What Is a Bill of Sale?
A bill of sale is a document that details in writing a sale of goods or transfer of property from one party to another. A bill of sale serves as legal evidence that full consideration has been provided in a transaction and that the seller has transferred the rights to the assets detailed in the bill of sale to the buyer.
How a Bill of Sale Works
A bill of sale can be quite complex or quite simple—depending on the type of transaction. A typical retail purchase receipt can be considered a bill of sale, as it details the specific goods that have been sold to the buyer and the specific price that was agreed to and paid for each. For example, the holder of a futures contract is generally given a delivery instrument, which acts as a bill of sale, in that it can be exchanged for the underlying asset when the futures contract expires.
When conducting transactions for assets worth substantial sums of money, such as an automobile, it is important to make sure the bill of sale is completed properly and obtained at the time of sale.
A bill of sale generally takes the form of the following:
- An absolute bill of sale does not represent any form of security, but rather, are simply documents evidencing assignments, transfers and other assurances of personal chattels, which are substantially no more than mere contracts of sale of goods covered by the common law of contract and the sale of goods law.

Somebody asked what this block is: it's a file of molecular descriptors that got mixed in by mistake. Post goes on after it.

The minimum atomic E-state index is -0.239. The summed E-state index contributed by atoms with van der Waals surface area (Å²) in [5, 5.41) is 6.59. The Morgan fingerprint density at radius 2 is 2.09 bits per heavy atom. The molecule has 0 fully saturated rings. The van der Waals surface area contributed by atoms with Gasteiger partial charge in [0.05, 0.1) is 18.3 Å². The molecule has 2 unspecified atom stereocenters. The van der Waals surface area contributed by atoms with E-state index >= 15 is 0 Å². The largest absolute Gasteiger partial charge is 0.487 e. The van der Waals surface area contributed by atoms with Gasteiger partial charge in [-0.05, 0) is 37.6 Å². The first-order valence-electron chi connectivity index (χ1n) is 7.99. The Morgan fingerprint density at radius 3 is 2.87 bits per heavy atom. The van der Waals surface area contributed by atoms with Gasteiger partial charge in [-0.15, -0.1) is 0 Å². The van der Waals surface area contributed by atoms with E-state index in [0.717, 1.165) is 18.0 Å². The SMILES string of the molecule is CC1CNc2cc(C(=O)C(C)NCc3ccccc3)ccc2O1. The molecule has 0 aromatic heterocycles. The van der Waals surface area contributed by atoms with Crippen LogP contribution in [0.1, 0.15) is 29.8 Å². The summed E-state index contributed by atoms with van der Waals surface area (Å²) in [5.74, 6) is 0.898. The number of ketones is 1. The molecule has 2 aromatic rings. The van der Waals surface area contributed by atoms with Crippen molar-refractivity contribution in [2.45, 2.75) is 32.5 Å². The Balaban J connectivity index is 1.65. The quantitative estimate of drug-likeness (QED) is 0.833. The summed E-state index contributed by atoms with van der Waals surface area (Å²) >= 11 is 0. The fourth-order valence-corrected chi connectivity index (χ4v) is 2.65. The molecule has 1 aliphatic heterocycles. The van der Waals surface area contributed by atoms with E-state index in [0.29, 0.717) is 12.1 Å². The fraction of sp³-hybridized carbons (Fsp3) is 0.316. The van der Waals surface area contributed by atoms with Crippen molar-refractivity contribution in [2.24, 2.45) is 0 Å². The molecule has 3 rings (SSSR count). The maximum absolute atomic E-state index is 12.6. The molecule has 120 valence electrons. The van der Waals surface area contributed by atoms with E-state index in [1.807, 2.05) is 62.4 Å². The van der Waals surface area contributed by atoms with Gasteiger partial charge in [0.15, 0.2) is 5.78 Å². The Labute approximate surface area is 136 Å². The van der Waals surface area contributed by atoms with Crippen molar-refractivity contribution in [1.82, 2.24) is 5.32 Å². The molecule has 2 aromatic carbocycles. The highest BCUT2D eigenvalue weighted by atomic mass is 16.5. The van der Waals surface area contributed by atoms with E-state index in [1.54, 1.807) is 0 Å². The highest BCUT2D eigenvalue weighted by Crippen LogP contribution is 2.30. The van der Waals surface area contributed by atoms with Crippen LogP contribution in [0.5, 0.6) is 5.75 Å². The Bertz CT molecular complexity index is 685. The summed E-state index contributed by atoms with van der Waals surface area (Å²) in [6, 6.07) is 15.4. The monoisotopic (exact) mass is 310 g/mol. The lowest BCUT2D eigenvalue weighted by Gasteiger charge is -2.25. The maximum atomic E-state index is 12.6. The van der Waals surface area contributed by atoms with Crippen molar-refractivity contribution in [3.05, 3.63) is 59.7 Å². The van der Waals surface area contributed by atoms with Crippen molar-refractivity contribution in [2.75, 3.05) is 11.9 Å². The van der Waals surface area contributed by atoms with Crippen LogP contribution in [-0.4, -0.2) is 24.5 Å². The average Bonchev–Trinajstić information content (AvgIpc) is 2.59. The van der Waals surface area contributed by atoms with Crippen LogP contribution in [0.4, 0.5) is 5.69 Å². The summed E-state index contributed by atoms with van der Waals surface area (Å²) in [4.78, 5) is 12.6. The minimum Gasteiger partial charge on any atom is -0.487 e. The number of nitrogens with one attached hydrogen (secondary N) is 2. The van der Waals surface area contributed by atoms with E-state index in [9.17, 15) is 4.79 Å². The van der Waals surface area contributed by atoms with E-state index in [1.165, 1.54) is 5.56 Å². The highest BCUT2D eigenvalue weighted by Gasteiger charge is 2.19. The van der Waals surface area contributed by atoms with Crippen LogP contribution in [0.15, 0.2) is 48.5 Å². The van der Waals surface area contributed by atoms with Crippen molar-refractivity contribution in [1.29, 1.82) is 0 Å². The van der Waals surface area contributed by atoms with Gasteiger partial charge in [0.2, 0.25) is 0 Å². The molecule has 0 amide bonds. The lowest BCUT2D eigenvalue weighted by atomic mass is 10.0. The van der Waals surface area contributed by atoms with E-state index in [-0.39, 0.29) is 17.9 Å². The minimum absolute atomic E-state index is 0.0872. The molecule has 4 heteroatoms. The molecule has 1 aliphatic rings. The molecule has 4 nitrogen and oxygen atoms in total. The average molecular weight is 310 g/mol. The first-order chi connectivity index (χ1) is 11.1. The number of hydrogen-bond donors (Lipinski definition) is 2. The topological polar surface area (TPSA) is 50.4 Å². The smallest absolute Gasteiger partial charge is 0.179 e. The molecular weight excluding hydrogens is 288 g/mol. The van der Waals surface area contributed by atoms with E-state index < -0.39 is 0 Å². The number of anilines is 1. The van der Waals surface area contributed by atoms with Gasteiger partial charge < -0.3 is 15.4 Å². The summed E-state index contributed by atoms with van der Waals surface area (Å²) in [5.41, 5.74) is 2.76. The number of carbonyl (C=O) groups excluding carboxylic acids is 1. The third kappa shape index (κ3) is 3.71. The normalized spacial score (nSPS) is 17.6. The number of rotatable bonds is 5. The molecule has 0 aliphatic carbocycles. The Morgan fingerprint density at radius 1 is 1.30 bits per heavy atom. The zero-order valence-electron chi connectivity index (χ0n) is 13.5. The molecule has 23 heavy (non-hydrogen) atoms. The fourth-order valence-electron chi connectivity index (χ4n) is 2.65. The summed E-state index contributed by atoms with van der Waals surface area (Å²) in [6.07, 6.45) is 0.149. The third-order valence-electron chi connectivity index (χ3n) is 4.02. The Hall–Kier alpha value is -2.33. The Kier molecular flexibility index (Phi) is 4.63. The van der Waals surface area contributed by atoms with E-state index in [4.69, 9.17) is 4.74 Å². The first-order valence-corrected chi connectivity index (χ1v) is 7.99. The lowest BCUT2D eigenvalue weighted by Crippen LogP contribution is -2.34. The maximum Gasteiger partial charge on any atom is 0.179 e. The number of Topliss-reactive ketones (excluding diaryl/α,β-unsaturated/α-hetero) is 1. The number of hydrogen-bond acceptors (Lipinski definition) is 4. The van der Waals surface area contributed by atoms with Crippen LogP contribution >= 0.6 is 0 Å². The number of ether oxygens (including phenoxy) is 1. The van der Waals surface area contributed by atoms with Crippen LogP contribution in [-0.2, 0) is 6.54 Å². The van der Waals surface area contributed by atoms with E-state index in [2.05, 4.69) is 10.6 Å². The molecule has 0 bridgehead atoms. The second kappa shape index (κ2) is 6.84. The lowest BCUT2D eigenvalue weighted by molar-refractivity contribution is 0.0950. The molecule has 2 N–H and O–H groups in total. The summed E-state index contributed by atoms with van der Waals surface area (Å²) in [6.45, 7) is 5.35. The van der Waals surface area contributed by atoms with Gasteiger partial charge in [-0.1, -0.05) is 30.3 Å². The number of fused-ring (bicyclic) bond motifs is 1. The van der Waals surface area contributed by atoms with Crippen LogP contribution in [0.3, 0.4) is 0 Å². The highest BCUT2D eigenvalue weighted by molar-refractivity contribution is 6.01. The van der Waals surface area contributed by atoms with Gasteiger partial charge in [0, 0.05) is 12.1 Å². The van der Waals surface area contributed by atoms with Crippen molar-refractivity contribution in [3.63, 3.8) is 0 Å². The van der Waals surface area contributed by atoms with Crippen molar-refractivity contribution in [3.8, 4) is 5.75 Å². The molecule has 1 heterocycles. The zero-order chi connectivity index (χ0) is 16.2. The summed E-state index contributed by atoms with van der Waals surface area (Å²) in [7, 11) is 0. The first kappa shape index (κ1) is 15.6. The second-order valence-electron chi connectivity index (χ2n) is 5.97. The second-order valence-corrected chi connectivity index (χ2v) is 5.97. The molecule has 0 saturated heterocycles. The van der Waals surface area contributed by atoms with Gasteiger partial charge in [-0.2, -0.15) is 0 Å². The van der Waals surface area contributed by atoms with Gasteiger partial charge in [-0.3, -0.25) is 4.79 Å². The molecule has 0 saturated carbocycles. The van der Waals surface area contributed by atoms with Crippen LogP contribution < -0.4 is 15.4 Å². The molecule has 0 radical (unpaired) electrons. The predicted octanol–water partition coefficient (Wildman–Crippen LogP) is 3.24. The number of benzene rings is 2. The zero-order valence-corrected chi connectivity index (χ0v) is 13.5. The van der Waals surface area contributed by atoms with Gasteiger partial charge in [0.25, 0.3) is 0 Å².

- A conditional bill of sale represents any assignment or transfer of personal chattels to a person by way of security for the payment of money. The conditional bill of sale creates a security in favor of the grantee of the bill whereby the grantee is given personal right of seizure giving right to a security interest of a possessory nature.
- A bill of sale is a legally recognized documented record of a transaction.
- A bill of sale may take the form of absolute or conditional depending on the terms therein.
- Today, bill of sale is commonly used when transferring title to property from one person to another.
A Brief History of Bills of Sale
The term “bill of sale” originally referred to any writing by which an absolute disposition of personal property for value was effected or evidenced. Because a bill of sale is technically independent of any legislation under U.S. common law, they were prone to deceit and fraud before advancements in contract law and digital record keeping systems.
Today, the bill of sale is a commonly written instrument showing the voluntary transfer of a right or interest or title to personal property, either by way of security or absolutely, from one person to another without the actual physical possession of the property leaving the owner and being delivered to the other party.